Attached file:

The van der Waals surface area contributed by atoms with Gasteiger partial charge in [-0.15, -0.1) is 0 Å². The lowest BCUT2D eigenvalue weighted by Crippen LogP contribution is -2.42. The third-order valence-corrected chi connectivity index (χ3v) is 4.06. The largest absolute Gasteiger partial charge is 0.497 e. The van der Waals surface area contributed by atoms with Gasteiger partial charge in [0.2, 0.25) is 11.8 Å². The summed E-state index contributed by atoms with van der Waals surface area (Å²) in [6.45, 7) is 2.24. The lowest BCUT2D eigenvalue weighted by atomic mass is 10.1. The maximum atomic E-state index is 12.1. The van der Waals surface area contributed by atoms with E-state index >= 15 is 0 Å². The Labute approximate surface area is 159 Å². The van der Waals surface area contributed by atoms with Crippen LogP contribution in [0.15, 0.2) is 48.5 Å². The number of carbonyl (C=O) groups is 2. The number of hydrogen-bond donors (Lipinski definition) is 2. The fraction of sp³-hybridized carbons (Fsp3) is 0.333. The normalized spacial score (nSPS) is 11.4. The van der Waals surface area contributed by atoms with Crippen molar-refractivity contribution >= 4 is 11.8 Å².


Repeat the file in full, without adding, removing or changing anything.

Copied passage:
The van der Waals surface area contributed by atoms with Gasteiger partial charge in [-0.15, -0.1) is 0 Å². The lowest BCUT2D eigenvalue weighted by Crippen LogP contribution is -2.42. The third-order valence-corrected chi connectivity index (χ3v) is 4.06. The largest absolute Gasteiger partial charge is 0.497 e. The van der Waals surface area contributed by atoms with Gasteiger partial charge in [0.2, 0.25) is 11.8 Å². The summed E-state index contributed by atoms with van der Waals surface area (Å²) in [6.45, 7) is 2.24. The lowest BCUT2D eigenvalue weighted by atomic mass is 10.1. The maximum atomic E-state index is 12.1. The van der Waals surface area contributed by atoms with E-state index >= 15 is 0 Å². The Labute approximate surface area is 159 Å². The van der Waals surface area contributed by atoms with Crippen LogP contribution in [0.15, 0.2) is 48.5 Å². The number of carbonyl (C=O) groups is 2. The number of hydrogen-bond donors (Lipinski definition) is 2. The fraction of sp³-hybridized carbons (Fsp3) is 0.333. The normalized spacial score (nSPS) is 11.4. The van der Waals surface area contributed by atoms with Crippen molar-refractivity contribution >= 4 is 11.8 Å².